Ryanair

What can you do when your flight is delayed or cancelled?

With Ryanair’s massive cancellations recently, air passengers are understandably getting very frustrated. Being stranded at the airport often makes us feel at the mercy of the airline, especially given many airlines are not prone to let their passengers know of their rights. So, what rights exactly, do passengers have?

Please note the text below applies only to those passengers who are either:

  • flying within the European Union with an either EU or a non-EU airline
  • Arriving in the EU on an EU airline
  • Departing the EU on either an EU or a non-EU airline

Flights arriving in the EU, but are operated by non-EU airline are NOT eligible for compensation under EU Regulation No 261/2004. If you’re bored out of your mind at the airport and have nothing better to do, you’re welcome to read the law in detail here, or you can read our summary below.

If your flight is delayed for more than 2 hours, the airline is required to provide food and drink. For overnight delays, you are also entitled to hotel accommodation. If your flight is delayed for 3 hours or more, you are also entitled to a financial compensation, the exact amount depending on the length of your flight:

  • Short-haul flights (up to 1,500km) – €250
  • Medium-haul flights (1,500km to 3,500km) – €400
  • Long-haul flights (more than 3,500km) – €300 if the delay is between 3 and 4 hours, and €600 if the delay is longer than 4 hours

The price you paid for your ticket does not affect your compensation, meaning it is entirely possible to get a €250 compensation for a £20 flight.

You can submit your request for compensation directly to the airline. However, airlines tend to contest, delay, and reject requests for compensation, making the process arduous and tiresome. If you do not want to deal with the airline, or you have tried and were unsuccessful, you can instruct solicitors who specialise in Flight Delay Claims to deal with the airline regarding your compensation claim on your behalf.

How Much is a Whiplash Injury Worth?

The most common type of injury in road traffic accidents is whiplash. Whiplash is a soft tissue injury which affects the neck and occasionally the back, as well. It is caused by a sudden jerk motion which most frequently occurs on vehicle impact. This type of injury is quite painful and can have a significant negative impact on the quality of life. The symptoms include neck pain and stiffness, loss of range of motion in the neck, tenderness and pain in shoulders, upper back or arms, fatigue, dizziness, among others. The symptoms of whiplash can take about 48 hours to manifest and can last for several months.

If you suffered a whiplash as a result of a road traffic accident which was not your fault, you can claim compensation from the at-fault driver’s insurance. The amount of compensation you can expect depends on the severity of your injury. If the symptoms of your whiplash lasted for 8 weeks, you can expect anywhere between £1,300 and £1,500 in compensation. For injuries lasting 6 months, your compensation should be between £2,100 and £2,200. If your whiplash affected your back as well as your neck, your compensation will increase. In addition, the compensation will cover any expenses you incurred due to your injury, including the cost of the medication, treatment, missed wages, and any additional reasonable expenses you would not have otherwise have.

If you suffered a whiplash injury in a road traffic accident which was not your fault, please get in touch with our Personal Injury experts. LA Law works on the No Win – No Fee basis, meaning that if your claim is not successful, you will not have to pay any legal fees to us (T&C apply). If your claim is successful, we will deduct an industry standard success fee from your compensation. Call us today at 01273 613 300 to discuss your compensation claim.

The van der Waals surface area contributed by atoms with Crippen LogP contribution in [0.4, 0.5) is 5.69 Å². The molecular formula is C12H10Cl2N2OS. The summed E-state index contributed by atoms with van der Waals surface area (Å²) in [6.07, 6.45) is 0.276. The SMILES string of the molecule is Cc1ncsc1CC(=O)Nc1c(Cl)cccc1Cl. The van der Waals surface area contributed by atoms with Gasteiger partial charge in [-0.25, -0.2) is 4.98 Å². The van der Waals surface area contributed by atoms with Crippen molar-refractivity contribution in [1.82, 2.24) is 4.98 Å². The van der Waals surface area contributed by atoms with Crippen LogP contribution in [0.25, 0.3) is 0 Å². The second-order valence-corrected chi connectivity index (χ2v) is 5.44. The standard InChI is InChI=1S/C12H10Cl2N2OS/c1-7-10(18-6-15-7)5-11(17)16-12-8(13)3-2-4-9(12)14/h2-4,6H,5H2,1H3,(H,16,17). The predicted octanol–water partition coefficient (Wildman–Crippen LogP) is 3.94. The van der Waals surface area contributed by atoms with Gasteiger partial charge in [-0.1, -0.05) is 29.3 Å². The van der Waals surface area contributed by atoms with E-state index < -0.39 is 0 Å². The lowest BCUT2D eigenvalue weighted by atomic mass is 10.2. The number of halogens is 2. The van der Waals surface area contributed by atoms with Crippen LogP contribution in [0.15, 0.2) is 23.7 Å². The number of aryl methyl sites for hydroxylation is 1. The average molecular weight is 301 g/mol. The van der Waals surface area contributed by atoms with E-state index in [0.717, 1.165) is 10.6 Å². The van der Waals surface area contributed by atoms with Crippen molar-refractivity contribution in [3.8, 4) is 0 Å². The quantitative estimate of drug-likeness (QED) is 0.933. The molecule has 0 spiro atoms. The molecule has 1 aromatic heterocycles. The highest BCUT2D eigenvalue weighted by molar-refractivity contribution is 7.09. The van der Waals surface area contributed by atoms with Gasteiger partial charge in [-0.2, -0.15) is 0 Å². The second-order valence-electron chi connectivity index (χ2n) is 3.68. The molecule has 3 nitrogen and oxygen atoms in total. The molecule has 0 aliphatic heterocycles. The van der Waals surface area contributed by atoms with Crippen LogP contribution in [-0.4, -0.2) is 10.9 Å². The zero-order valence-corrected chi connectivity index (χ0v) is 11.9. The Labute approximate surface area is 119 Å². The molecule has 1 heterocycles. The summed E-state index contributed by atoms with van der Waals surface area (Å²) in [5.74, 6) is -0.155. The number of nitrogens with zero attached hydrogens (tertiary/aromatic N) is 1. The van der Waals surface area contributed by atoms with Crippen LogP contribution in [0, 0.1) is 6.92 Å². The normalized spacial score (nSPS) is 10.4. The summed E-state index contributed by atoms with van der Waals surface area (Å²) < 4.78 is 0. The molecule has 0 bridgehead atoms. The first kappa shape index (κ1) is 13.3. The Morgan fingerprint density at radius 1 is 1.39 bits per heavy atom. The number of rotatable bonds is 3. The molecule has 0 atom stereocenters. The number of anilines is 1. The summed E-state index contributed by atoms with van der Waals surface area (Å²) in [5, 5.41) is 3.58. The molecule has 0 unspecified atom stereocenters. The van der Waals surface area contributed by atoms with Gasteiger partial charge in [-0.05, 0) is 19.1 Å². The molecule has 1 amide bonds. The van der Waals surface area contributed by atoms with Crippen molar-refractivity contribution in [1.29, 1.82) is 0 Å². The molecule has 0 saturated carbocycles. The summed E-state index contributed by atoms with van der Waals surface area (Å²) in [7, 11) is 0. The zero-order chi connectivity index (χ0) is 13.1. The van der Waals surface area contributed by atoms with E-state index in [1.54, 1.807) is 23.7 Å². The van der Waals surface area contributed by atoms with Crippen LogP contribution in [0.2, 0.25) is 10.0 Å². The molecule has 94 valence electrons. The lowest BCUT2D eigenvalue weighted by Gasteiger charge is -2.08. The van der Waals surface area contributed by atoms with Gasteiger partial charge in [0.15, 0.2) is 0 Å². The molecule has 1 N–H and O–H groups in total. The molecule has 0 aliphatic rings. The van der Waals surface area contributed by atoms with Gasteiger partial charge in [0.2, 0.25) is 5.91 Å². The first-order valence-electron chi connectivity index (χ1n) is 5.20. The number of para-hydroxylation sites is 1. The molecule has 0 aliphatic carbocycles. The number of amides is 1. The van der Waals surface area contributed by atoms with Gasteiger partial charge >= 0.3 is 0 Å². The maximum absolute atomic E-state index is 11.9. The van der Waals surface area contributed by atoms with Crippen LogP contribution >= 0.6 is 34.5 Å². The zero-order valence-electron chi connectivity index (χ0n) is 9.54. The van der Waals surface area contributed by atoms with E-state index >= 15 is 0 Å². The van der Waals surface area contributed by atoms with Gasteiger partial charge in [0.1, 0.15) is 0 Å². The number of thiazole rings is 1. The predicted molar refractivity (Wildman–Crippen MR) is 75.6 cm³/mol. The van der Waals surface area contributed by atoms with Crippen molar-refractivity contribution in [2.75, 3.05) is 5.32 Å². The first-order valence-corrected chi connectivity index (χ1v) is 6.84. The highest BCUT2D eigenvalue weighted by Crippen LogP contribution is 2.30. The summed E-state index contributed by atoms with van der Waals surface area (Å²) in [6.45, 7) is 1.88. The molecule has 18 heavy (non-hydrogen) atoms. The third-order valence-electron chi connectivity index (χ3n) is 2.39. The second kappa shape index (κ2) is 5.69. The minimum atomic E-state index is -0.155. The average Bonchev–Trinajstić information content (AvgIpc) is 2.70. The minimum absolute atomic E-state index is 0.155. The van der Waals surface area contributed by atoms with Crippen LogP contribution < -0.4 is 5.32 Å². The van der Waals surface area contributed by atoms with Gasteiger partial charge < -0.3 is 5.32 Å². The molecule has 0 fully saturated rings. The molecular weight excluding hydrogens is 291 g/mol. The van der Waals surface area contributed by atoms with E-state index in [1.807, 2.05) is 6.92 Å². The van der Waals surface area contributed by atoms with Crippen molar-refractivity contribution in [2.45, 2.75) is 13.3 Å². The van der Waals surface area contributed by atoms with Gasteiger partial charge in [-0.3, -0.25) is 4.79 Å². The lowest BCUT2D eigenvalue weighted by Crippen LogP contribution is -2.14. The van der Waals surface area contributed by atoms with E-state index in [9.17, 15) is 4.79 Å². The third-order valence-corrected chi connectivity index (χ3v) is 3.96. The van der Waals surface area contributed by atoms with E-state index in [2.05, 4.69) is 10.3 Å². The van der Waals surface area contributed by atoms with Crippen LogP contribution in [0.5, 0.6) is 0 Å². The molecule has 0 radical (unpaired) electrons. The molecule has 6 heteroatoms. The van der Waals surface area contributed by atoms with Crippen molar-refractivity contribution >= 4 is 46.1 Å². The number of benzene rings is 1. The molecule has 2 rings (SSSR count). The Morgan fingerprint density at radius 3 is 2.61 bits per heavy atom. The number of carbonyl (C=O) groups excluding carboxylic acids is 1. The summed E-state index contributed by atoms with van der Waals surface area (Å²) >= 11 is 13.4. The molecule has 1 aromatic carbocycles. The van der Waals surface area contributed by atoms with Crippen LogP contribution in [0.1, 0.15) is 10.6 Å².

Social media and road traffic accidents

You have just been involved in a road traffic accident. Regardless of the injuries, you’re quite shaken up. Your first instinct is probably to post about it on your social media accounts, hoping your friends will provide you with some much-needed emotional support.

The problem with social media is that it is available to everyone, including the third party insurer. By posting the details of your accident online, you may inadvertently give the opposing side a wealth of information which they can use against your claim, even if your post seemed innocent. It is their job to use all of the available information, often including social media posts, to construct a story which supports their side of the argument. Photos can be misinterpreted and words can have multiple meanings.

This goes even further than the accident itself. After two miserable and painful weeks following your accident, you decide to venture out of your bed and go grab a drink with friends for half an hour. Your mate snaps a photo and tags you on social media. You come home and realise that, although your pain is now a bit worse, it was worth it because you feel better mentally. The third party insurer, on the other hand, sees the same photo and has a very different thought process. They see someone who has clearly overinflated their claim, as they are out partying during the time they claimed they were in severe pain.

The safest thing to do is to altogether avoid posting about your accident on social media accounts and amend your privacy settings. Setting your profile on private, however, will only slow down their investigation, as they often find a way around privacy settings.

If you need any further advice on how to handle your personal injury claim, please contact LA Law for a free consultation or Tweet us @lalawltd and join in the discussion.